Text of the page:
Ukrainian farmers have 20 million tonnes of grain they cannot get to international markets, and a new harvest is about to begin. What can be done to get the food to people who desperately need it, as prices soar around the world?
In early February, Nadiya Stetsiuk was looking forward to a profitable year. The weather had been good in 2021 and she saw bumper harvests of corn, wheat and sunflower seeds on her small farm in Ukraine's central Cherkasy region.
Prices on the international market were high and rising every day so she held on to some of her stock, to sell later. Then Russia attacked.
Her region hasn't seen the worst of the fighting - like 80% of the country's farmland, it's still under Ukrainian control - but the impact on her farm has been profound.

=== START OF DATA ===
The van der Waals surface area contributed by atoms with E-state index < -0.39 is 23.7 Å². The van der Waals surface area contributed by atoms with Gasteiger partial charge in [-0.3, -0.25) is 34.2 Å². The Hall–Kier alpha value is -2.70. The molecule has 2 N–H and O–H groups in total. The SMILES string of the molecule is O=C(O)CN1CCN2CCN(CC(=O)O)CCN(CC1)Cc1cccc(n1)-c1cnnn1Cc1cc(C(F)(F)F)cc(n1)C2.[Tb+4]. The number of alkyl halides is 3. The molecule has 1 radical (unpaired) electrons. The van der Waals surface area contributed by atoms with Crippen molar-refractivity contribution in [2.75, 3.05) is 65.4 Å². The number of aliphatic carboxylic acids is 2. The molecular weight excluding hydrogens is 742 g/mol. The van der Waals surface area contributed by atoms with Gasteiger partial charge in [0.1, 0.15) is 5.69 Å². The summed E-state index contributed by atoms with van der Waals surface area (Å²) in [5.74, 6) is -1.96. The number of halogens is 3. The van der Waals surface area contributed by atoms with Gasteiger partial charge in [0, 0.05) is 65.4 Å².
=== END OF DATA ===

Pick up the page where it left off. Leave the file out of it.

"Since the invasion, we haven't been able to sell any grain at all. The price here is now half what it was before the war," says Mrs Stetsiuk. "There might be a food crisis in Europe and the world but it's gridlock here because we can't get this food out."
Ukrainian Foreign Minister Dmytro Kuleba has described as "blackmail" an offer from Russia to lift its blockade of Ukrainian Black Sea ports, in exchange for the lifting of sanctions.
Ukraine punches far above its weight as a food exporter, contributing 42% of the sunflower oil traded on the global market, 16% of the maize and 9% of the wheat.
Some countries depend heavily on it. Lebanon imports 80% of its wheat from Ukraine and India 76% of its sunflower oil.